Beyond the total violation of human rights required to locate 11 million undocumented people, one does not simply deport 11 million people without sophisticated infrastructure and agency coordination. Airplanes? Buses? Trains? Cattle cars? Whoever could imagine such a horrific enterprise, its immense amount of sophisticated and banal planning, would also employ new human and developmental resources that would not simply dissipate into thin air once the task is accomplished. The very act of the mass deportation would produce a kind of collaborative infrastructure and police effort that would require totalitarian integration.

This is not to say that the US is not an enormous project of social engineering, because that’s what colonies are. What would distinguish mass deportation in the US today from, say, the Trail of Tears, internal colonization, and the Japanese internment camps would likely simply be a new internal process of militarized bureaucracy adding to the weight and capacity of state repression. Yet given the fact that the US’s internal colonization process helped inspire Hitler’s totalitarian project in the first place, and that Trump’s desire for the restoration of a former glory by overthrowing the “political operatives” and establishing an essentially “new” order (in the words of Buchanan), complexities begin to arise.

Ordinarily, mass deportation is accompanied by acts of state violence against those who remain associated with the “gangrene” or “disability” keeping greatness and virility from truly manifesting. There is always auxiliary repression of activists and advocacy organizations attempting to halt the separation of families and the tearing apart of communities. Deportations are also generally accompanied by unofficially sanctioned vigilante or paramilitary violence against both targeted populations and those connected to them. As an example, the National Socialist Movement activist JT Ready remained quite close to the former president of Arizona’s State Senate and sponsor of SB-1070, Russell Pearce, who he called his “father figure.” Yet SB-1070 did not drastically increase deportations, it just dramatically increased the ratio of deportations of those who were caught for non-criminal offenses. In short, it was simply a measure of terror against a population used to tear law abiding mothers away from their children during routine traffic stops. Even SB-1070 is, then, watered down compared to what Trump is proposing.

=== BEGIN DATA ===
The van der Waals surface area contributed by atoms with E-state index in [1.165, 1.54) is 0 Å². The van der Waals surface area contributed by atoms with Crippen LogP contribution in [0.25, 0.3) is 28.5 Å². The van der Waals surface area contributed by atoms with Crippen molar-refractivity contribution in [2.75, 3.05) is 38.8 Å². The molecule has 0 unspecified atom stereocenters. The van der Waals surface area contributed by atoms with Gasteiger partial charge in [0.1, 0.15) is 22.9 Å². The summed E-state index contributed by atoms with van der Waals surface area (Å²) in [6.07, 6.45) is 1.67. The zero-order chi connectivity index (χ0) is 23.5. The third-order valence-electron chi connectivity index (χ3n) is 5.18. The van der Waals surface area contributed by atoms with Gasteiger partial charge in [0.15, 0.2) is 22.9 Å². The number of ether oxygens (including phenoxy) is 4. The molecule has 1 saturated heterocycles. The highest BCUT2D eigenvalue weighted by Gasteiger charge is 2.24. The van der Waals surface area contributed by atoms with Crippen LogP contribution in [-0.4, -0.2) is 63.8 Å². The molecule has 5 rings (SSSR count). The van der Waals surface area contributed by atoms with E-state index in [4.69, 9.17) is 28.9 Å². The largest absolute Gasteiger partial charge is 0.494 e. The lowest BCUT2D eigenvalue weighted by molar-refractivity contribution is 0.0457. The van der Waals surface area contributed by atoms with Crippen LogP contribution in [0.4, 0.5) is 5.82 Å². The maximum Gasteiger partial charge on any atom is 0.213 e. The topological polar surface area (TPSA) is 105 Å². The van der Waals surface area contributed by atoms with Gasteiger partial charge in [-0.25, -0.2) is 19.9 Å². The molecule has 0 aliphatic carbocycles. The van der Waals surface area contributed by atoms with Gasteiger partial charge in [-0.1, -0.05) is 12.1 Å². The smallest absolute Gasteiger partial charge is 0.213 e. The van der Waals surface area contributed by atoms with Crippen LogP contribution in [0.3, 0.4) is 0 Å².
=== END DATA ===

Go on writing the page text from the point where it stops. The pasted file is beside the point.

Is it not illustrative that Trump’s deportation plan was actually developed by a white nationalist Tanton Network, before he got around to integrating it into his platform? Is it not suggestive that white nationalist Richard Spencer calls it “peaceful ethnic cleansing“? This is, at best, the grey area where interconnection to the fascist movement through the radical right becomes more like hybridization.

Missing the Tree for the Forest

Lyons accurately states, “even if we assume that Trump wants to outlaw elections, shred the Bill of Rights, and make himself president for life, that doesn’t make him a fascist.” Yet if we acknowledge that Trump explicitly called for a conservative revolution, leads a violently racist and anti-leftist mass-movement to roll back Civil Rights, uses white nationalist policy positions, enlisted Roy Cohn and Roger Stone as lawyer and consultant, respectively, and kept a book of Hitler’s speeches by his bedside, perhaps it becomes more necessary to acknowledge the complexity and hybridity discussed by Costa Pinto, Kallis, and Iordachi.

So the claim, in the final analysis, that Trump’s campaign is interconnected to fascism, but that Trump, himself, can remain pure and clearly describable as “not fascist” seems inconsistent. To detach the proximity between Trumpism and people like the Leader brothers or Celli so cleanly seems like an error. And that’s the main point: the radical right is not as simple as a cluster of autonomous ideologies perfectly honed and starkly differentiated. Those autonomies do exist, but there is more grey area within something like a consolidated mass movement, which is given direction and form by a leader.